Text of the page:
In this extensive interview feature, Mike Newman talks to Amy Moore about his early career aspirations, the birth of b2me Tourism Marketing and his future ambitions.


It was a scorching summer day in July when Mike and I met at a petit Costa Coffee Café outside The O2 Arena. Mike prides himself on his personalised approach to networking, detailing an unlikely development into the travel industry through multiple friendship connections. Mike speaks about how his early career influenced the development of b2me Tourism Marketing.


I am a professional, passionate, consultative person who has spent the last 15 years trying to create something that is coming into fruition. I am a Londoner at heart who lives in the country, with a really good work/life balance. My background and career choice were completely independent. I grew up in London and initially wanted to be a Doctor. I did a degree in Psychology and a Master’s Degree in Child Development. I thought I was going to be a Child Psychotherapist. Instead, I found myself working via a friend for Shakespeare’s Globe, in their education department.

“I became incredibly interested in the way they attracted groups and how they worked to engage with local schools and to members of the public. I ended up working in telesales, within the area of pharmaceuticals, which worked well with my psychology background. I learnt a lot about consultative selling. This led to being asked to work for a mapping company; selling advertising around visitor guides for UKinbound (formerly BITOA) and VisitBritain. I was the Sales & Marketing Manager on both of those projects. This eventually led to b2me.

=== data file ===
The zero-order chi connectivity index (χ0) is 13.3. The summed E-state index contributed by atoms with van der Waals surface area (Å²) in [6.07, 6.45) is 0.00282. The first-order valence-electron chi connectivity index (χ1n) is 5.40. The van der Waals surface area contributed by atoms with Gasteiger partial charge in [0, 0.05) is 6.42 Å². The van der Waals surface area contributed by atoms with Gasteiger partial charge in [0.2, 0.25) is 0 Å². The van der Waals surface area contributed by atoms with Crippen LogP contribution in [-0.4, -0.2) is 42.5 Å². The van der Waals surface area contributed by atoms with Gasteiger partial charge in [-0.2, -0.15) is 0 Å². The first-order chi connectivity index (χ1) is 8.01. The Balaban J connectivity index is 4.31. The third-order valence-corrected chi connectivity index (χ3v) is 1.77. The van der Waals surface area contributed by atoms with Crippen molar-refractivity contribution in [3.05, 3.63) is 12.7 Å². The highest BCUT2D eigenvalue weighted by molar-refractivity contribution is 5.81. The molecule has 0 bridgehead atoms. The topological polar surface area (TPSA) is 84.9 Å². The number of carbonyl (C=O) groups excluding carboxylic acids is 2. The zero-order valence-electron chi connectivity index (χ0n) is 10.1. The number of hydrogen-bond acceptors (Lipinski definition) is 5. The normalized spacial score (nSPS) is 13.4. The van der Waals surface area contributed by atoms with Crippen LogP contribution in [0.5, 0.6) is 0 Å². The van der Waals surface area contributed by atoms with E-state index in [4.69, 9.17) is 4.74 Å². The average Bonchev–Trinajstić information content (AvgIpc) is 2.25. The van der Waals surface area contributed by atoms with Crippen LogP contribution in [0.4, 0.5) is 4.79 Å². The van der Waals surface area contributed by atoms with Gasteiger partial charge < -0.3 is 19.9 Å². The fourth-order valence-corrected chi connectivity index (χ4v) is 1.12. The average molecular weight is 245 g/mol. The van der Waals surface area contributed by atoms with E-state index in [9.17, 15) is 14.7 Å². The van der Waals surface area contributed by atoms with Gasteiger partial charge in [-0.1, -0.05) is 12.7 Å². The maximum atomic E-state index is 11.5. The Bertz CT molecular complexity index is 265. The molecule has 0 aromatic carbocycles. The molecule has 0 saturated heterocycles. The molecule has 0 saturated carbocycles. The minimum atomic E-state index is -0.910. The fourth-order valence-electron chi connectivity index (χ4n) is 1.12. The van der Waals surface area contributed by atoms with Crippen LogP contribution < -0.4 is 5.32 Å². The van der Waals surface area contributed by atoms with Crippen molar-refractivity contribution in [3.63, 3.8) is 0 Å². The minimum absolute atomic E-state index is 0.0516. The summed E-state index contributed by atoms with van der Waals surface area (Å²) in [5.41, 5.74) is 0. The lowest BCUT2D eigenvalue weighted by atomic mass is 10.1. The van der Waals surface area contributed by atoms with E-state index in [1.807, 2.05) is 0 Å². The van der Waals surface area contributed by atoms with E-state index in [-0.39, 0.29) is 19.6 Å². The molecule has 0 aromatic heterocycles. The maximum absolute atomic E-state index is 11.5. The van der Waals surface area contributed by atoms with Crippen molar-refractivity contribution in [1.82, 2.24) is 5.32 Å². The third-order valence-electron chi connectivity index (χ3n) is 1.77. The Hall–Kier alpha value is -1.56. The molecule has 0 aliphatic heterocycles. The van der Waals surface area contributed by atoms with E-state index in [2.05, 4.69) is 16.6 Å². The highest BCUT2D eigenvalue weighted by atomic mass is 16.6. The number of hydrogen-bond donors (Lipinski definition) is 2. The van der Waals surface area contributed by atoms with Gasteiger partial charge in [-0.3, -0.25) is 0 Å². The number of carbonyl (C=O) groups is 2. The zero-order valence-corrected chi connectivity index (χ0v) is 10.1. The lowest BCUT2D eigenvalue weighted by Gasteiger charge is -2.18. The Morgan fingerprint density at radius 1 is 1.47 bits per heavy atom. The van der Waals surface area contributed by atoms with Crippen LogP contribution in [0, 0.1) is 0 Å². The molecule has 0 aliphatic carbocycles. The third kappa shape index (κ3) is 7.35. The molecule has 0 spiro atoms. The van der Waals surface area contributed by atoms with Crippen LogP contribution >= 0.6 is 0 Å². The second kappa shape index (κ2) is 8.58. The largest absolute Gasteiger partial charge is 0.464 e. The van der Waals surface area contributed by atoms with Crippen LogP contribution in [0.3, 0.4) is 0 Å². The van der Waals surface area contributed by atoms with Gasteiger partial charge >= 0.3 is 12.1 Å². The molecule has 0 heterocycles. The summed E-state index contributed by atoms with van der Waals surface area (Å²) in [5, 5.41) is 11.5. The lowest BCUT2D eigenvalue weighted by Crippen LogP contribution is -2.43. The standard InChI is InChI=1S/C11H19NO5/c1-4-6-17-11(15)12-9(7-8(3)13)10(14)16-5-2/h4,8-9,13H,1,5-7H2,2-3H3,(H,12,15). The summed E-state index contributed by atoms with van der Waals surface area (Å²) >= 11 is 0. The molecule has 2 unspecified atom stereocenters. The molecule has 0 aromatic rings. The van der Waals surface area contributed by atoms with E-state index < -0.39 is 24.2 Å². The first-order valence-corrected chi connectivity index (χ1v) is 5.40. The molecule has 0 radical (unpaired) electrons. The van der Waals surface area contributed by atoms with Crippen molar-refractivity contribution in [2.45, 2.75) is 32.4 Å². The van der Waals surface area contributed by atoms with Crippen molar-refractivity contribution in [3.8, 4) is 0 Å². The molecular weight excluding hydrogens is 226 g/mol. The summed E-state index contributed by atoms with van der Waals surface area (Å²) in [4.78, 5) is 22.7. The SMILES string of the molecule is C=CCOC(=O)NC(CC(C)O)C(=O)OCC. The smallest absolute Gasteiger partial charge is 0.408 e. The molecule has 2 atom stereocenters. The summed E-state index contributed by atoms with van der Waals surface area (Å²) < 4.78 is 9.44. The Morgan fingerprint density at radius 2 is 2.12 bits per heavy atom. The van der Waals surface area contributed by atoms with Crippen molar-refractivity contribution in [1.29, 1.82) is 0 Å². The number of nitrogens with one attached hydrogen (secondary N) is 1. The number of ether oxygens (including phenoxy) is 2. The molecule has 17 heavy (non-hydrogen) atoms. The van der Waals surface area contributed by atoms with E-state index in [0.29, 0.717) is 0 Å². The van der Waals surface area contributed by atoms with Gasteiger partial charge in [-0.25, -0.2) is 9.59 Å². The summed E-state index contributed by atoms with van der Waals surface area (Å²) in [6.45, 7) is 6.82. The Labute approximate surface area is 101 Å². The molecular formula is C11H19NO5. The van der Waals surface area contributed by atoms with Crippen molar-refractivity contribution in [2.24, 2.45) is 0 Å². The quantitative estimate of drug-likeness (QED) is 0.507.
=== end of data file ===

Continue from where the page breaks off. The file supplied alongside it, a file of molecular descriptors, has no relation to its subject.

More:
I had a variety of travel and tourism contacts I’d made through selling advertising, but sales wasn’t what I wanted. I spoke to people about my idea. No one else was doing it in the industry and I got a lot of very sage advice. I got a lot of fairly strong warnings. But by knowing what not to do, you can avoid it. Everything else you learn as you go. I recognised very early on that being called ‘Mike Newman Consulting’ was never going to be the way to grow a business.

In 2003, everyone was talking about Business to Business (b2b) Marketing. I always thought it was more personal than that. That’s how the name b2me came up. b2me was built from the ground up. There was nothing like it, and the people that I’ve learnt from and the people that I’ve worked with have all added to that pot of knowledge and passion.”


Since it was established in 2003, Mike has assumed the role of Managing Director for b2me Tourism Marketing. Last year, the company celebrated its 10th anniversary. Based in London, b2me functions on the basic premise of ‘engagement and understanding,’ focused on specific areas and markets within the travel industry.


“It was a summer day in July when Mike and I met at a petit Costa Coffee Café outside The O2 Arena”

Tourism Marketing is about creating an experience. Whether I’m pitching to a Product Director or training call centre staff, they have to understand and they have to engage. That ‘light bulb’ moment is what I try to encourage. If you work for a tour operator and your job is to pick up the phone, your goal is to confirm that sale and to provide answers for whatever the consumer wants. I understand that pressure completely. I’m very much of the perspective that within b2me, I do the things I’m good at and others do the things that they are good at. We work together to achieve a common goal, which is to run a successful business.